so clearly I didn't explain this well, so let me try again with examples. I have a 'pipe' of a given size with signals routed through it at given offsets. The pipe can get fragmented with signals in different offsets making it impossible to fit a new signal. I want an algorithm that will tell me how to arrange the signals to defragment the pipe; but with a minimal number of signals actually being moved! So for the example..

Say I have a pipe of size 16. It has the following signals with the sizes and offsets described.

offset 0: A (size of 4; fills slots 0-3)
offset 5: C (size of 2, fills slot 5-6)
offset 8: B (size of 4, fills 8-11)
offset 14: D (size 2, fills 14-15)


In this case I have 1 slot open at offsets 4 & 7, and two at offset 12-13. Now lets say I want to add a size 4 signal to this pipe. There is no continuous space for it now, but I know I have enough space for it if I defragment. The 'obvious' solution is to group all the signals together at the 'top' like this:

offset 0:  A (size 4, fills 0-3)
offset 4:  B (size 4, fills 4-7)
offset 8:  C (size 2, fills 8-9)
offset 10: D (size 2, fills 10-11)


this leaves slots 12-15 free for my new signal. However, to do this I repositioned 3 signals(B-D). For each signal I moved I have to send commands down to hardware and wait for a non-trivial amount of time.

If I was smarter I could realize there is another approch. I could reposition like this:

offset 0:  A(size 4, fills 0-3)
offset 8:  B(size 4, fills 8-11)
offset 12: C(size 2, fills 12-13)
offset 14: D(size 2, fills 14-15).


I can now fit my new signal in offsets 4-7; AND I only had to reposition one signal(B). Thus saving on hardware calls.

I'm wondering if there is a good algorithm to detect sitations like this; where I can 'fit' a signal onto a pipe with the minimum number of signals moved. The aproch thta comes to mind is an N! algorithm; which basically amounst to "generate every possible distribution, calculate how many moves it resulted in". I'm loking for a faster approch.

The approch does not have to be 100% perfect, I'm looking primarily to minimize the average case, so long as the worst case isn't made too horrendous. I know that I will never have more then 255 signals on a given pipe; so I may be able to 'get away' with N! as bad as that sounds. I also know each signal's size is a power of 2, as is the pipe size.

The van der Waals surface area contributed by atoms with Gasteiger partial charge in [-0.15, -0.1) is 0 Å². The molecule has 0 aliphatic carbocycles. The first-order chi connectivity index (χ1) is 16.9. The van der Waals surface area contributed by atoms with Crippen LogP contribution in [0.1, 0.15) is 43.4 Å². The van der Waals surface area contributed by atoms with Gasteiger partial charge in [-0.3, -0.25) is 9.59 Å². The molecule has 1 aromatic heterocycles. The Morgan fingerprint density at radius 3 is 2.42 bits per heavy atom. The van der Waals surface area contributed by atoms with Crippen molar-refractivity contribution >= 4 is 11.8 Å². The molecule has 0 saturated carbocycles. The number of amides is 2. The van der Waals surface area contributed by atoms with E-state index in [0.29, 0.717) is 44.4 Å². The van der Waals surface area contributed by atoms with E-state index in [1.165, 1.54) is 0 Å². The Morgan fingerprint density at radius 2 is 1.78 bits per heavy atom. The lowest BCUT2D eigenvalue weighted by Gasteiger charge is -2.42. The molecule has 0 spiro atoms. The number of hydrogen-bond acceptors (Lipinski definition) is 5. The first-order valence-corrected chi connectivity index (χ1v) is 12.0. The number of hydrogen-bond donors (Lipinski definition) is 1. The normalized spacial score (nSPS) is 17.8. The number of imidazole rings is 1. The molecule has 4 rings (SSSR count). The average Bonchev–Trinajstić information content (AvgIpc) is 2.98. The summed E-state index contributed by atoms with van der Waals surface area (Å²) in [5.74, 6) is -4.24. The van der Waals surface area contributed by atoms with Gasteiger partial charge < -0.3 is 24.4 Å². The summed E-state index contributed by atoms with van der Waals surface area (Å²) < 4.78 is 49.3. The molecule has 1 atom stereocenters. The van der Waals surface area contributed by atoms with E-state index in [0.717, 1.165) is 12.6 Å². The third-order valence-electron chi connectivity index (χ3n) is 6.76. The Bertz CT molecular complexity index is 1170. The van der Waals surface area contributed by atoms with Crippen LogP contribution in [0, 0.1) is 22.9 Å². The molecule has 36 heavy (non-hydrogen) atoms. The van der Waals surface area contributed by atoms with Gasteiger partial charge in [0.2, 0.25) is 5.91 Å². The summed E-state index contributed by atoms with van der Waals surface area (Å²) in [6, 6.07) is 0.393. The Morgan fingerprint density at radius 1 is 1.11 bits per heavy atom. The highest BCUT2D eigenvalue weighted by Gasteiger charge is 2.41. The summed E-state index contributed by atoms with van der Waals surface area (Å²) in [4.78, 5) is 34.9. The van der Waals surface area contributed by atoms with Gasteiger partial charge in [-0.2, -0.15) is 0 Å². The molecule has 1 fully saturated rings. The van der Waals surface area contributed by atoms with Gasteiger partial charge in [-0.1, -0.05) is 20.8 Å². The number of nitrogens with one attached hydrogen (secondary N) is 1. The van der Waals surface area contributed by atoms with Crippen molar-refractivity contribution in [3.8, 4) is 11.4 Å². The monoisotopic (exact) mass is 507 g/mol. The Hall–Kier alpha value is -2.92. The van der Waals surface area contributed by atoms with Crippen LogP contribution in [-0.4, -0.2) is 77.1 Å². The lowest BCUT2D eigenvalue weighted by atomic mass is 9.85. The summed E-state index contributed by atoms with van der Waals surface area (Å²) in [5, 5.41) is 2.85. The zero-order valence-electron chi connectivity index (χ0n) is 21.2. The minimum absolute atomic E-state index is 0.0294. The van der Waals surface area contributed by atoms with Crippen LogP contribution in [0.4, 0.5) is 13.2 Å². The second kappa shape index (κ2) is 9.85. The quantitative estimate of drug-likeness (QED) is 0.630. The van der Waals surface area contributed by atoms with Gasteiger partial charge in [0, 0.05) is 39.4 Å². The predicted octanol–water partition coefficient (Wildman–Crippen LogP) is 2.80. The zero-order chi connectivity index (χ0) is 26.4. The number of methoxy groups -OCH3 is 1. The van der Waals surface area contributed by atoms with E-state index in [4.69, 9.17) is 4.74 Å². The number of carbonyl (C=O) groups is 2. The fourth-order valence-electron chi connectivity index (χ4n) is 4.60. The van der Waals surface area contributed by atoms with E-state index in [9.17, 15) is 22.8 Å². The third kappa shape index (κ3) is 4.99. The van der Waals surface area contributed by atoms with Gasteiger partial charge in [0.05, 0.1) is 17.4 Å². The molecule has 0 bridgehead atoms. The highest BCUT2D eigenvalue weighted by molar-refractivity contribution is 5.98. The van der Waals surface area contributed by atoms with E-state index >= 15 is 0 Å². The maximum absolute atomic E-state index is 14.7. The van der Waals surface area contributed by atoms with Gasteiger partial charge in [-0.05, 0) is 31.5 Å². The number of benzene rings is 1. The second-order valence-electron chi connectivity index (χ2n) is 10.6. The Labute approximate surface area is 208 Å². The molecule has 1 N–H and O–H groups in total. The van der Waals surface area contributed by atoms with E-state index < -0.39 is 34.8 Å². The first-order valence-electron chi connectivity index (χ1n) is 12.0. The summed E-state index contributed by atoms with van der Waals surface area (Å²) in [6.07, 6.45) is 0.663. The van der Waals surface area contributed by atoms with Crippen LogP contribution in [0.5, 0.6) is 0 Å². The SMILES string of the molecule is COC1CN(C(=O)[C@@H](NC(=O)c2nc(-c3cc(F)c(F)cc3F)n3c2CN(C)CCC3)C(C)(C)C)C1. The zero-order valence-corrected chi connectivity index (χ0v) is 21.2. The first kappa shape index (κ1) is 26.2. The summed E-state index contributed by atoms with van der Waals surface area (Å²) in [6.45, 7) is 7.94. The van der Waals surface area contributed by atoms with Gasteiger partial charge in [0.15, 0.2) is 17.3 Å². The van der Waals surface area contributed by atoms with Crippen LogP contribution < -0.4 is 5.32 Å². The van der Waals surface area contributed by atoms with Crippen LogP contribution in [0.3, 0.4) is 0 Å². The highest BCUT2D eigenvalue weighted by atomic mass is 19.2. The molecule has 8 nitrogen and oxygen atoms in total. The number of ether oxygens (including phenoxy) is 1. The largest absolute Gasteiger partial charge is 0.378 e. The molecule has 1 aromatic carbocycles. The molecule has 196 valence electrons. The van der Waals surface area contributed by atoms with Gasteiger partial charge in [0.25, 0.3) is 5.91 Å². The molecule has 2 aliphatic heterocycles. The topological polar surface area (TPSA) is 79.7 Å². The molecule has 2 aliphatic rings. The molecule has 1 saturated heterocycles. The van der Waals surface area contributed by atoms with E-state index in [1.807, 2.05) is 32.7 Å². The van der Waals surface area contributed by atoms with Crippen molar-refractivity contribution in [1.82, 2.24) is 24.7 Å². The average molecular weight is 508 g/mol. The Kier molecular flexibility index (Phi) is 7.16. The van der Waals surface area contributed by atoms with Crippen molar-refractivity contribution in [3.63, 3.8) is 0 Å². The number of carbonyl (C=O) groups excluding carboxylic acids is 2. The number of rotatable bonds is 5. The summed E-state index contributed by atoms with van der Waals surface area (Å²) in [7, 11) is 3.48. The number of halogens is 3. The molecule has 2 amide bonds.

also, are there any briliant algorithms for placing of signals that minimize fragmentation?

Question answered; see below.

I wanted to expain on the answer slightly to better explain how defragmentation would occure for anyone reading; buddy does explan it I wanted to point out a simpler approch to conceptualize and explain the defraging part in more detail since that was the original question.

I'm explaining my approch, which is a slightly different/simpler approch but effectively keeps the 'buddy' concept. I'm not precomputing blocks or labeling them, this is too much effort to implement and maintain. For me the CPU cost of calculating where a signal will go is pretty trivial compared to actual placing/deletion of signals; so I can afford to lose a tiny, linear, amount of CPU by not pre-computing to simplfy my logic. So the process is:

for insertion:

All signals are kept in signal boundaries equal to the signal size, so a signal will start on offset where offest % signalsize=0. For actuall offset we walk through and figure out intervals that keep this boundry. So if my signal is size 4 on a 16 size pipe I'll look at intervals 0-4, 5-7, 8-11, 12-15.

For each interval check if all space in that interval is free. In the simple case we have a interval with no signals in it and we just put the signal at that interval. Important, we look at the intervals in order and place our signal in the first free interval, this ensure we break the smallest possible 'block' (using buddy terms) when we add our signal. This should be equivlent to the buddy approch described by im3l96; except without precomputation of blocks.

if no interval is completely free we have to defrag. For this we find the the signal with the most unused slots. If multuple intervals have the same number of slots unused select the first interval. We then find the largest signal in this interval and recursively call same insert algorithm for the smaller signal (except mark the interval we selcted to insert our first signal as unavailable somehow). This moves the signal to somewhere else that it will fit. We then find the next smallest signal in our selected interval and do the same until we moved all signals. Worst case of 2^n-1 signals moved; where N is the number of potential signal sizes <=our signal (assuming signals are multuple of 2 then N=log2(signalSize)).